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How are llps taxed

how are llps taxed

Dispelling some of the myths

You can only have an LLP if it is converted from a partnership

False.  A new LLP can be incorporated by Companies House in a similar way to a new company. This is usually easier to set up than a limited company because there are no shares to allocate or Statutory Articles to be drafted.  It should be noted that an LLP will instead usually have a Members’ Agreement, drafted by a lawyer, setting out how the LLP will operate.

Profits are taxed at a higher rate through an LLP

Whilst the headline income tax rates may be somewhat higher than the decreasing corporate tax rate, when effective rates of tax on the extraction of cash are considered, rates for individuals who are members of an LLP (paying tax at the highest rates) are similar to company directors receiving dividends or bonuses.

Companies are increasingly converting to an LLP status to save on the 13.8% employers National Insurance liability. Where those individuals have high car benefit charges, further savings are often possible. Unlike PAYE, which is reported and paid monthly, profits of an LLP can be reported and taxed up to 21 months after the end of the accounting period, potentially improving cash-flow.

It’s difficult enough getting funding for a limited company; surely obtaining finance for an LLP must be impossible?

Raising finance in the current market is not easy for any business but as LLPs provide some distinct advantages over limited companies their lending criteria can often be very different.

An LLP can borrow money in its own name for use within the business in a similar way to a limited company. Whereas a company may have to provide directors guarantees to a bank, an LLP can provide a personal guarantee of one or more members. Alternatively, a member(s) can borrow the money personally and introduce the funds into the LLP as members’ capital.  Encouragingly, there are no legal restrictions on members’ capital being introduced or withdrawn from the business (subject to available funds for the withdrawal) other than as specified within the LLP members’ agreement, and no need to notify Companies House of any change in the capital of the business.  Tax

relief may also be available for the individual based on their capital contributions into the business.

Other forms of financing, such as asset based lending and invoice financing, are also available to LLPs just as they are to a company.

If I can’t issue shares, how do I incentivise staff or plan for the future?

An LLP allows a corporate member to be used to provide a method for staff to acquire shares and benefit from the success of the business.  A corporate member would receive a profit share and (post tax) this could be distributed to the employee-shareholders via dividends, in much the same way as employees hold shares in a limited company share scheme.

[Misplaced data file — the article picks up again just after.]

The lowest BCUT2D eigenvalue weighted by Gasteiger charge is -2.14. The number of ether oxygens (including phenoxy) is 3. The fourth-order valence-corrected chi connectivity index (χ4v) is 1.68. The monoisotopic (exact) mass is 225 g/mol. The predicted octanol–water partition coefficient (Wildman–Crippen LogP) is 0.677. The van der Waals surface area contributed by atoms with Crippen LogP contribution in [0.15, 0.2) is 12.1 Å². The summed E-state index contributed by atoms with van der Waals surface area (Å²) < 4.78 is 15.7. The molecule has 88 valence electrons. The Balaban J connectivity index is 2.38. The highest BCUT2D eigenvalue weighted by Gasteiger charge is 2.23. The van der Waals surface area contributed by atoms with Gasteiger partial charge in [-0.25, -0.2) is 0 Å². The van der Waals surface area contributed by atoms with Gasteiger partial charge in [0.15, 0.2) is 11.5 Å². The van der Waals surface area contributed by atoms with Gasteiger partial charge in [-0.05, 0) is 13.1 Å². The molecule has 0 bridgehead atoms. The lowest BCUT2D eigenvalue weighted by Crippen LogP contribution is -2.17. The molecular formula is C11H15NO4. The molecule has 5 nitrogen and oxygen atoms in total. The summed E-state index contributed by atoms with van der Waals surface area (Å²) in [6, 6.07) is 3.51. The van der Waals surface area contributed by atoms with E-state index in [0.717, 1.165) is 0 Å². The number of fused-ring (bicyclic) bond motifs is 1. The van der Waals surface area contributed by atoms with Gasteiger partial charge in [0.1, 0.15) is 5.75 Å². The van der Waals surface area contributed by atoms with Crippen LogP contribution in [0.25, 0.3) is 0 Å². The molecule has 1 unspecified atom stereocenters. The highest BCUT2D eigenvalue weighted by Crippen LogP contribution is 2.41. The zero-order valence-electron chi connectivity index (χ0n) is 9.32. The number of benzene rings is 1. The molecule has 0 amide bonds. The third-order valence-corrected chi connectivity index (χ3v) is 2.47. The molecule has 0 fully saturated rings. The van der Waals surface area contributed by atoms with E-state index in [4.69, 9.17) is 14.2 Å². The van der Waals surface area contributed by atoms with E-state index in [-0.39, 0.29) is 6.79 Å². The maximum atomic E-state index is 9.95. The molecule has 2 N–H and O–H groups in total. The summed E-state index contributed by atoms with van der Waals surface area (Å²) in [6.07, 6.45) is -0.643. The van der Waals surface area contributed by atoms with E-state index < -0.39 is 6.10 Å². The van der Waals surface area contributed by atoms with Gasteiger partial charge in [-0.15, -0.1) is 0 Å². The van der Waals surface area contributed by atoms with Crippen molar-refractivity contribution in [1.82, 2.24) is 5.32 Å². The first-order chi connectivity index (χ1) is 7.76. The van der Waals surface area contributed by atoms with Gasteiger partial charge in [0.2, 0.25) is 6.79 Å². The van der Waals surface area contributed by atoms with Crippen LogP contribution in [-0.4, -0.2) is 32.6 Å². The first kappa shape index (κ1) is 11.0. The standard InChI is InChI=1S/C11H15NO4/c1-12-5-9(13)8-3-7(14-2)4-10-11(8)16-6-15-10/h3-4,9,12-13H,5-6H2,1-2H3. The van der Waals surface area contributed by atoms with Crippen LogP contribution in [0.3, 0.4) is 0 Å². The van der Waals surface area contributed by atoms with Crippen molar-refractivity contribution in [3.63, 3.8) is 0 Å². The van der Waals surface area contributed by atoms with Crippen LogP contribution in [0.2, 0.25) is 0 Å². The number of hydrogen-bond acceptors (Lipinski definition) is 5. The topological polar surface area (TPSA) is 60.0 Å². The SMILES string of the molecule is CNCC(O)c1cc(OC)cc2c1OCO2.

LLPs are increasingly used to enable better succession planning. By encouraging senior employees to “buy-in” and become members of the LLP, this promotes ownership and staff loyalty at minimal cost.

An LLP cannot take advantage of the research and development or patent box incentives

Whilst both incentives are aimed at limited companies, with advance consideration it is possible for an LLP with a corporate member to take advantage of these favourable tax rules. The key restriction on the use of the incentives is that they are only available on the share of relevant income/profits allocated to the corporate partner and hence are taxed under corporation tax rules. In these circumstances, careful wording of the LLP agreement is required to clearly define the profits due to the corporate member.

LLPs are unknown, used for tax avoidance purposes and are not a “trusted business structure”

When LLPs were introduced, the legislation was piggy backed onto the limited company legislation, creating regulation and anomalies that were too complex and not entirely fit for purpose (such as disclosure of highest paid member earnings). However, the government has recently announced a review of partnerships and LLPs, to consider simplifying the taxation regime and combatting abuse of the rules.  Additionally, Baker Tilly is working closely with the Department for Business as part of an on-going initiative looking into the accounting and legal treatment of LLPs.

In summary…

If you would like to discuss how using an LLP could help your business, then please contact your local Baker Tilly contact.

Category: Taxes

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